Curry, Curry Everywhere!

I won’t lie, this was a bit of a project, but definitely worthwhile. Of course, now my house, my clothes and even my kitty smell like curry, but in a good way.

The spiced, curried meatballs were wonderful. I used grass-fed beef at 15% fat and I cannot figure out why they were so incredibly soft and meltingly tender. Perhaps the yogurt folded in with the meat? Regardless — success! These little balls of heaven were flavorful enough on their own, but nestle them into a vat of spicy Indian curry and it’s a showstopper.

Indian meatballs

I paired the meatballs with a curried beet and carrot salad, a sweet and sour tomato chutney and an herbed yogurt sauce. I look forward to making this meal again and serving it to friends for a full review.


Week in Review

This week’s highlight was that candied lemon salad. Sounds odd, I know, but the mild sweetness of the lemon is tamed by the strong mustard and briny olives in the vinaigrette. It’s a beautiful, bright salad and one that I have already made three times this week.

Candied lemon salad. I added a bit more mustard, but I can eat the stuff with a spoon.

Composed candied lemon salad

Everything we ate this week gets put in the “Remake Category.” On the good side, everything we had this week I would actually make again. On the down side, everything we had this week I would actually make again — ack! Too many recipes, too many food combinations, not enough time!

The roast chicken with plums was surprisingly delicious. My dear husband (who has a thing about dry chicken) claimed it a juicy birdie, even when re-heated as leftovers. Just be sure to turn the oven down to 325 or 350 after the first 20 minutes or you risk burned plums.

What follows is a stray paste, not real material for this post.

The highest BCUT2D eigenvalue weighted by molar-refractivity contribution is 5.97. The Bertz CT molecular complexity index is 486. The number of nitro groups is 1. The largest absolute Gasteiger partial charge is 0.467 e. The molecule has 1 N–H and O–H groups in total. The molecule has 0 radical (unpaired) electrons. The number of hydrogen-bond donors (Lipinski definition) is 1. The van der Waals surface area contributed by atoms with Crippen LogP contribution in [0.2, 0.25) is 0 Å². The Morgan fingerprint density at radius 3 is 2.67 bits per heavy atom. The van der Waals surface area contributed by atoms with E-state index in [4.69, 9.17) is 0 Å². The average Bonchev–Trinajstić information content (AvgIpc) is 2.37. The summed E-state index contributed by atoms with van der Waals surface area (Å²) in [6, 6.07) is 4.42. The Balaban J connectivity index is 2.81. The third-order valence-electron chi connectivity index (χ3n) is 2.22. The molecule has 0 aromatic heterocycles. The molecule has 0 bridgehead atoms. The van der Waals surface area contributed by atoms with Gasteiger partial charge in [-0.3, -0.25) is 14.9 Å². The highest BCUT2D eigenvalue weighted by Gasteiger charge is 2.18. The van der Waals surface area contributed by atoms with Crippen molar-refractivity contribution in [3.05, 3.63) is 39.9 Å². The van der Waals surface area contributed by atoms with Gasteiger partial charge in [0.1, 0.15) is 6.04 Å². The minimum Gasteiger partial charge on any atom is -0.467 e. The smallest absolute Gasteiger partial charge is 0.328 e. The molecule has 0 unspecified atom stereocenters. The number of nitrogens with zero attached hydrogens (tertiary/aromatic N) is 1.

A juicy, spiced chicken pairs beautifully with roasted plums. Who knew?

A juicy, spiced chicken pairs beautifully with roasted plums. Who knew?

Grilled Rockfish with Charred Eggplant and Peppers

Grilled Rockfish with Charred Eggplant and Peppers (topped with toasted pepitas)

When Your Israeli Husband Craves Falafel …

My husband will happily eat chicken out of a can.

He likes kokoretsi — squiggly lamb intestines roped around a melded mush of  lamb heart, lung and brain.

He has slurped down not one duck testicle, but two.

Needless to say, the man is not a picky eater. But when it comes to his beloved falafel, he is almost impossible to please.

But I think I managed to woo him!

Falafel Fixings

Falafel Fixings


Nothing, he says, compares to the falafel he grew up eating in Israel. And he’s right. He’s taken me to eat falafel in Tel Aviv and Netanya, and I have yet to find a match in the states. It’s not the actual falafel itself that is such a standout, it’s the smorgasbord of gorgeous salads that accompany the meal. I was not prepared for the onslaught of salads that were placed on our table during our first meal in Tel Aviv. I was so surprised by the sheer number that I actually counted them up. We were served 23 different salads. Yes, 23.  Twenty three different ways to prepare eggplants, peppers, cucumbers, lemons, avocados, beets, cabbages, carrots and greens. We stuffed our pitas full of the salads, ate some off the top, and re-stuffed. And re-stuffed. And re-stuffed. It was healthy and delightfully satisfying — “fast” food at its best.